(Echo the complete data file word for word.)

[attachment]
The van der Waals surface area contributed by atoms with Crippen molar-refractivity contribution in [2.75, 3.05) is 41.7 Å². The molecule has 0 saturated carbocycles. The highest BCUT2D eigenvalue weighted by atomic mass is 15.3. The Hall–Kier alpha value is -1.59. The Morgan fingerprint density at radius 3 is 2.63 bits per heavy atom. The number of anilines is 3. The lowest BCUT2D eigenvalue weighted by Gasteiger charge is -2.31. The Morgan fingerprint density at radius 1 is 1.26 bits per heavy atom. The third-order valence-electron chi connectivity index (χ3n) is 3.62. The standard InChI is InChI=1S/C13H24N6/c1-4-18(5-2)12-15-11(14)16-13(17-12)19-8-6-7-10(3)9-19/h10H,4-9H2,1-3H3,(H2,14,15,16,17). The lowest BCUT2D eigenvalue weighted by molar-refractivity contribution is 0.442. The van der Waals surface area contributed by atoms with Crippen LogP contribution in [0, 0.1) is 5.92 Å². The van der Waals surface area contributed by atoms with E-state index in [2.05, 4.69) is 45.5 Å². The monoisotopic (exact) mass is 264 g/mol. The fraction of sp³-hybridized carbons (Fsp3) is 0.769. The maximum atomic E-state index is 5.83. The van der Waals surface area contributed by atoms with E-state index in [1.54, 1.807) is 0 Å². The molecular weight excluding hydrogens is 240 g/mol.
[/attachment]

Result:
The van der Waals surface area contributed by atoms with Crippen molar-refractivity contribution in [2.75, 3.05) is 41.7 Å². The molecule has 0 saturated carbocycles. The highest BCUT2D eigenvalue weighted by atomic mass is 15.3. The Hall–Kier alpha value is -1.59. The Morgan fingerprint density at radius 3 is 2.63 bits per heavy atom. The number of anilines is 3. The lowest BCUT2D eigenvalue weighted by Gasteiger charge is -2.31. The Morgan fingerprint density at radius 1 is 1.26 bits per heavy atom. The third-order valence-electron chi connectivity index (χ3n) is 3.62. The standard InChI is InChI=1S/C13H24N6/c1-4-18(5-2)12-15-11(14)16-13(17-12)19-8-6-7-10(3)9-19/h10H,4-9H2,1-3H3,(H2,14,15,16,17). The lowest BCUT2D eigenvalue weighted by molar-refractivity contribution is 0.442. The van der Waals surface area contributed by atoms with Crippen LogP contribution in [0, 0.1) is 5.92 Å². The van der Waals surface area contributed by atoms with E-state index in [2.05, 4.69) is 45.5 Å². The monoisotopic (exact) mass is 264 g/mol. The fraction of sp³-hybridized carbons (Fsp3) is 0.769. The maximum atomic E-state index is 5.83. The van der Waals surface area contributed by atoms with E-state index in [1.54, 1.807) is 0 Å². The molecular weight excluding hydrogens is 240 g/mol.